I have encountered an increasing number of tantalizing posts about Universal Analytics (UA) in the last couple of months. As experience with this new version of Google Analytics (GA) grows in the marketplace, these posts are increasingly more technical and applied, including more discussion on the implication of its use to a regular business user. This post collects some of this information, providing a definition of what UA is, a intro to how it works, its main features and to suggest some of the benefits and implications it will have on how we track and analyze web data in higher education.
FYI , this “research- based” post is a summary of info gathered from a number of blog posts of others and conversations I have had with our web analysts. ( See a list of these very helpful blog posts at the bottom of this page). We don’t have a lot of experience with UA yet but hope to have a site up and running with it in the near future. We’ll be back later with more comments based on our experience with UA, at a later date.
What is Universal Analytics?
Announced in Oct 2012, and then made available to the public in beta at the end of March 2012, Universal Analytics is the next major iteration of Google Analytics. It is a big change in how it tracks web traffic, moving from what has been a per visit approach, to a more visitor centric point of view. By assigning a unique client id to visitors, who register on your site, it tracks visitors across devices and touch points, including multiple visits, multiple browsers, multiple devices and off line behavior ( ie in your CRM system).
How Does it Work?
UA uses a new measurement protocol (a protocol is a set of rules) which let you send data from any device/system/environment (including smartphones, tablets, call center data, digital appliances, point of purchase systems or any online or offline customer contact point) to your GA account provided you have formatted your data according to the protocol. Through this protocol you can import offline conversion data into GA.
For now, experts suggest adding Universal Analytics tracking code in parallel to the existing Google Analytics tracking code on your current website. This is necessary to retain all of your past GA data. If you simply replace your “classic” GA with Universal Analytics you will lose all of your history. A migration path is promised soon from Google that will merge your GA history with Universal Analytics. New sites only require the Universal Analytics tracking code to track all activity going forward but you should also carefully consider UA’s limitations before you make a final decision to use it alone.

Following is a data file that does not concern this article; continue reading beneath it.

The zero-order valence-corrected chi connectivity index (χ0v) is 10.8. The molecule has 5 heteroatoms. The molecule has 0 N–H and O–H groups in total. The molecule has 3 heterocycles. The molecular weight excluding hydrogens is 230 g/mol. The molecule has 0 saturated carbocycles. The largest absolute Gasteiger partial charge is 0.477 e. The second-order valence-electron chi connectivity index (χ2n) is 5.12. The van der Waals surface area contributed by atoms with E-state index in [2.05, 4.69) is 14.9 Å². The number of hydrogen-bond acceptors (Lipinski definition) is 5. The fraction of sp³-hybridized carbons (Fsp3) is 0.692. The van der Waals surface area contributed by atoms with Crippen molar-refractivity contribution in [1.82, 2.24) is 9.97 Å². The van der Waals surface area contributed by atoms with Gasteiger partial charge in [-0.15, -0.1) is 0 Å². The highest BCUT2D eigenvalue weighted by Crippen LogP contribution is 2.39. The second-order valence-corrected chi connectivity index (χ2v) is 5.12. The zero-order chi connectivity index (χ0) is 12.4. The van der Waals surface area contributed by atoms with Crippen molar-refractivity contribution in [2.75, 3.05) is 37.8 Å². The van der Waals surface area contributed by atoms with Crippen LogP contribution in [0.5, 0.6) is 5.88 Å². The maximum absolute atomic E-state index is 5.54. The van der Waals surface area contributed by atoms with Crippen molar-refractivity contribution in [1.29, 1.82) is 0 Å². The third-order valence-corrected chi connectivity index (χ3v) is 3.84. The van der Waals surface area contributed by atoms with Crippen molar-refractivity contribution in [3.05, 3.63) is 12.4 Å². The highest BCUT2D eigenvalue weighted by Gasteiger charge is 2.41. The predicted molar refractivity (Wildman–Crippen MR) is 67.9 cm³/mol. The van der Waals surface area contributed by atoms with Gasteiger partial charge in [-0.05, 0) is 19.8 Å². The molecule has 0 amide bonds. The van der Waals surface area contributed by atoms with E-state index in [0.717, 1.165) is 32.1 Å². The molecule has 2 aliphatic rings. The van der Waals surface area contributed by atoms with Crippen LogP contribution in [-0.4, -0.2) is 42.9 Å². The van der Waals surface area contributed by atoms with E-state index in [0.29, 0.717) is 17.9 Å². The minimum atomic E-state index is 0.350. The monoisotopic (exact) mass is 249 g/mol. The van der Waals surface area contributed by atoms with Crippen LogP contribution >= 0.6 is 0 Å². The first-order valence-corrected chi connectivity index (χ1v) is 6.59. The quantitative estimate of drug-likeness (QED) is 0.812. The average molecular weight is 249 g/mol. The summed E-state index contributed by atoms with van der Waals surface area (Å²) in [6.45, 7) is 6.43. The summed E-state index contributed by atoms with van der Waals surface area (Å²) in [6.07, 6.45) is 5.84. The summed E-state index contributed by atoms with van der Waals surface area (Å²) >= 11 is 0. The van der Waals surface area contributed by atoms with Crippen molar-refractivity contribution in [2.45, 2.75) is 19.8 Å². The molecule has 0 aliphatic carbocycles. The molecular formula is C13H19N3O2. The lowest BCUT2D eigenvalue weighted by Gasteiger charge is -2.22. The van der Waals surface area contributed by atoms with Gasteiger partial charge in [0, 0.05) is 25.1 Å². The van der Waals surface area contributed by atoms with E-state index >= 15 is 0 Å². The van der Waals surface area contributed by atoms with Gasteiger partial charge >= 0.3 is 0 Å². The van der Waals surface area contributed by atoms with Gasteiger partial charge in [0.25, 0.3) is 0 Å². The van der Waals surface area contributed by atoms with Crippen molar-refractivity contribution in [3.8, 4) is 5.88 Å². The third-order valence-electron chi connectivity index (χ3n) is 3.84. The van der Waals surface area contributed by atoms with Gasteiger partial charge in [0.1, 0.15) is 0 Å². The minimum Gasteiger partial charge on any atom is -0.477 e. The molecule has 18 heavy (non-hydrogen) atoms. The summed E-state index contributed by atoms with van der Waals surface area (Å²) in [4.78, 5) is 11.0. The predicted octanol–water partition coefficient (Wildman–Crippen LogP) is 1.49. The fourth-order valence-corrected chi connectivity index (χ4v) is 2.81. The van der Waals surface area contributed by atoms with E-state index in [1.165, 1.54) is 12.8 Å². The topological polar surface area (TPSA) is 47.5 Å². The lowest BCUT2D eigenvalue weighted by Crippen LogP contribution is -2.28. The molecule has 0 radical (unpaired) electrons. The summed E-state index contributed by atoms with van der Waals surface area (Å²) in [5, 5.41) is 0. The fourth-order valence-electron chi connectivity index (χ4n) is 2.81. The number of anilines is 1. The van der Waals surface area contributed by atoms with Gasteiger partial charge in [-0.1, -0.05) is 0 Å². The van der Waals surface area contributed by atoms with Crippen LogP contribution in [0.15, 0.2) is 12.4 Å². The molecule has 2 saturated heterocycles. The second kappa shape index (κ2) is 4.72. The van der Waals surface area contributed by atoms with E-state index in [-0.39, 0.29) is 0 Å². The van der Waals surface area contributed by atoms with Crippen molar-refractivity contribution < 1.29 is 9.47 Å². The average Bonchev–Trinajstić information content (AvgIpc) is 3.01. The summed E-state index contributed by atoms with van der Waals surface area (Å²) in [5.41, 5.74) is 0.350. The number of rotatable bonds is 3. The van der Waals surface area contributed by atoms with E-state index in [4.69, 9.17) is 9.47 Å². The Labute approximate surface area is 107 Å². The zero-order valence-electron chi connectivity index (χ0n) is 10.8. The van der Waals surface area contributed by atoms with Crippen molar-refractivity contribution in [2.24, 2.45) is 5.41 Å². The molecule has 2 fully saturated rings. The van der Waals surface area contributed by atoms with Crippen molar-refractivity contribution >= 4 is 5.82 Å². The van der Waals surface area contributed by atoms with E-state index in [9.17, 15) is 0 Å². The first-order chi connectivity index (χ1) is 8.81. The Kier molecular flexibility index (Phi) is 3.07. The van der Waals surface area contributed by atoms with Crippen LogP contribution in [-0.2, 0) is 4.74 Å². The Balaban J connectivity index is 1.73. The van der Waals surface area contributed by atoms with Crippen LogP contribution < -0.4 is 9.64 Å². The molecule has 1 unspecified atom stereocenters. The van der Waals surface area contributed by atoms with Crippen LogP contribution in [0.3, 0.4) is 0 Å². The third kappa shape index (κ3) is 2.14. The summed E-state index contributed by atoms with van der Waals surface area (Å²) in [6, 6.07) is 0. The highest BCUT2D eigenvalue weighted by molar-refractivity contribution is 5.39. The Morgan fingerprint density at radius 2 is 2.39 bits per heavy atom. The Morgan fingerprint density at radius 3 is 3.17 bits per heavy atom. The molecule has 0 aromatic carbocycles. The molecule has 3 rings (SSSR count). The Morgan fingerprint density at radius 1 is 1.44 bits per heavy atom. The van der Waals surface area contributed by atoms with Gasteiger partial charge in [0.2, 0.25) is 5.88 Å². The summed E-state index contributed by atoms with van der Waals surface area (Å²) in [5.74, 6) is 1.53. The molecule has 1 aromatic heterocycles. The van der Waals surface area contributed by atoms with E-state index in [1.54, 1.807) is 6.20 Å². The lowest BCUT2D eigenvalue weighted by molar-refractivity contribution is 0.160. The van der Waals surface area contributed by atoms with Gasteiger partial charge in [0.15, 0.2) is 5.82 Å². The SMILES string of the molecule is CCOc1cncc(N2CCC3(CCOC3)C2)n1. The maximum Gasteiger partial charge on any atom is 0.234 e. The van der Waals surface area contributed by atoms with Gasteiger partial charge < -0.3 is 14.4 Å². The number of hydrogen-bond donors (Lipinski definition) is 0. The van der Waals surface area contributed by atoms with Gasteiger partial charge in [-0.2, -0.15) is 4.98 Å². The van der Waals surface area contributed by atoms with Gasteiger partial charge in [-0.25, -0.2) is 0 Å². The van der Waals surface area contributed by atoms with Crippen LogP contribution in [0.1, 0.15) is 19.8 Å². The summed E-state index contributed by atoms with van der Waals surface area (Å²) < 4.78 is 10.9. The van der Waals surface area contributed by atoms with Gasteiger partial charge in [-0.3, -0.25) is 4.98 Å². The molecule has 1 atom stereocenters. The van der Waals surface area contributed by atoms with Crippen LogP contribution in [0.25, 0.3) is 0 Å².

• Understand visitor interaction across devices and touch points by tracking multiple visits, multiple browsers, multiple devices.
• Track offline behavior – i.e measure call centre or CRM activity. UA will provide a better understanding of the relationship between online and offline marketing channels that drive sales and conversions than GA
For example, you might track a unique, prospective student across multiple visits to your site using each of their mobile, tablet and desktop devices, and then cross reference related call centre or CRM events, from deep in the recruitment cycle, back to the original lead source of the prospective student.
• integration of your college’s or university’s mobile application tracking and additional insights into performance
• More effectively track multi-channel marketing campaigns.
• Create your own custom dimensions and metrics to better understand your visitor behavior. (Dimensions are a characteristic of your visitor and typically appear as a row in your analytics report )
• A migration path to integrate GA and UA data is not yet available.
• Currently a fair bit of technical knowledge is required to use custom dimensions, custom metrics and integrating data across multiple devices/ platforms. You should have some serious expertise on hand to guide you in the adoption and use of UA. Also keep in mind that it is still in beta so the product will change and continue to improve with time.
• Privacy is an issue. You will need to give your end users proper notice and get consent about what data you will collect via UA.
Implications in Higher Ed?
Universal Analytics provides visitor centric tracking that could prove extremely valuable to higher ed marketers as competition for paying students continues to increase. The ability to track visitor activity across multiple devices will help bring the expanding device universe back into some sense of focus. The ability to track and integrate off line activity, like call centre or CRM system activity could be the most important piece. The capability to calculate ROI across devices, across marketing campaigns and deep into the bottom end of the recruitment funnel will create a powerful tool that could change how higher ed marketers do their business. Privacy and complexity issues complicate and may limit the adoption of UA in higher ed but its potential is strong to be a game changer.
It is still very early in the introduction of Universal Analytics and to date I have not heard of any colleges or universities moving to it yet. We would love to hear your perspective on its capabilities and get your reaction on how important it will be in your web analytics future.